‘Collective Cries’: A Bangladeshi Peace Song

A Bangladeshi devotional song for peace, written by Rabindranth Tagore will be performed on 17.6.17, 7.30pm at the Human Rights Action Centre, Shoreditch  in memory of Jo Cox, who was murdered in 2016. This FREE Change of Arts Festival organised by Hope not Hate, aims to bring together members of the community who would not otherwise meet. Jo Cox’s maiden speech to parliament was “We are far more united and have far more in common with each other than things that divide us”. This performance by Sidrah Muntaha aims to spread messages of peace and highlight how we collectively hope for a more humane world.

This performance will be accompanied by a slideshow of emotive and personally symbolic photography taken and forwarded by members of the Bangladeshi community. These include the following:  Salam Jones, a Carpenter, Writer and Critical Thinker with a passion for photography and charitable causes, Pushpita Gupta, who is actively involved in supporting different faith communities that are victims of sectarian violence in Bangladesh, Dr. Sakti Das, a Professor of Urology who has carried out exceptional humanitarian work in different parts of the world including surgical procedures in Haiti and Afghanistan, Dilawar Hussain who has participated in charitable work in Palestine, Hena Ahmed, a Social Worker, involved in helping a charity that has developed a Mental Health Support Centre in Sylhet, Bangladesh which is being supported by mental health professionals & finally Dr. Muhammad Ahmedullah, a researcher and historian who has travelled extensively and immersed himself with numerous communities around the world.

This performance will be part of an evening of other short acts, entertainment and plays by various artistes. For details, please see  Change of Art festival.

The Introverted Artiste and his God

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Music as an ‘Object’ of Attachment 

Musicians and artistes differ in their approaches and passion for music. However, most who I have observed appear to receive some sort of cathartic release through their art. With the exception of those who enter the music industry for popularity and glamour, artistes tend to be interesting in terms of their relationships with music. Their attachment to their art seems to be almost like an attachment with a person. In Psychology we often refer to ‘object relations’ theory, which essentially describes how individuals relate to others in relationships as linked with their initial early attachments with primary caregivers. But I wonder how this may be linked with artistes whose art itself may become an ‘object’ to which they attach their needs, their hopes, their aspirations and their dreams.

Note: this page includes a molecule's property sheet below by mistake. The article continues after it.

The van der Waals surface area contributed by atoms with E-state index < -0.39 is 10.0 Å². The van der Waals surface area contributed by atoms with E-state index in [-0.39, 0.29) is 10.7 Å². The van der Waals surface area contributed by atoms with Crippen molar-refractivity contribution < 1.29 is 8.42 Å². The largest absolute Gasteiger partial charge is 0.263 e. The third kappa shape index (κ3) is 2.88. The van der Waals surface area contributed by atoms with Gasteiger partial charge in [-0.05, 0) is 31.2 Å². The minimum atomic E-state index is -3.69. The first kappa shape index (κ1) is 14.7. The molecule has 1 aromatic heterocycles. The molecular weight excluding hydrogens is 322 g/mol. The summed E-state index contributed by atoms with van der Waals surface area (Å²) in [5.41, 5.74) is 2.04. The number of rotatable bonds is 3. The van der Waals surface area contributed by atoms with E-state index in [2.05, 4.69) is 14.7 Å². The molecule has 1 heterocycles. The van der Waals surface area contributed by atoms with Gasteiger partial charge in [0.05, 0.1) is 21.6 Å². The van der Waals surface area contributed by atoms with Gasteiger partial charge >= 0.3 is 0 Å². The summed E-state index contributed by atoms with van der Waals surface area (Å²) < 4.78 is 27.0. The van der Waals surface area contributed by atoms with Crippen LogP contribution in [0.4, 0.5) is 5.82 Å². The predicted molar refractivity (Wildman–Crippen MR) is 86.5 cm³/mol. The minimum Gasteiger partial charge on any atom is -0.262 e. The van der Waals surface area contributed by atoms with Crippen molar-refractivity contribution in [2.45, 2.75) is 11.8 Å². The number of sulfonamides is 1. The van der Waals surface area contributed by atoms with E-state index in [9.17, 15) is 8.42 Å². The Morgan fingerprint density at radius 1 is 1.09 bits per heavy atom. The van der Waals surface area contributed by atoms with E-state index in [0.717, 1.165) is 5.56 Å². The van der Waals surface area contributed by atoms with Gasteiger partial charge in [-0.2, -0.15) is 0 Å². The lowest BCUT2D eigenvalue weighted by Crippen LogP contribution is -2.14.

Spiritual Connection Through Music 

So when I met Mr. Mehboob Nadeem during his Indian Classical Summer School course at SOAS University, which I eagerly enrolled for a few years ago, I wasn’t surprised by his passion and dedication for music. However, what did surprise me then and in subsequent courses with him was his attachment to God. I experienced him to be incredibly spiritual, and when I first heard him sing a Sufi song (“Yah Gharib Nawaz”) I was taken aback by his spiritual connection with Islamic mysticism.

It is interesting how little we know of the internal world of such artistes who appear to be somewhat introverted. Those who have their needs met through their attachment to God and their art perhaps have little need for worldly interests. Perhaps there is something ultimately divine in Indian Raga. It is said that such music represents sounds of nature and in Hindu scriptures, Indian Raga is believed  to represent Ultimate Truth. Each note (Sa Re Ga etc) is considered to correspond to the different chakras, and thereby each note is thought to activate different energy channels which have a direct effect on the mind and body.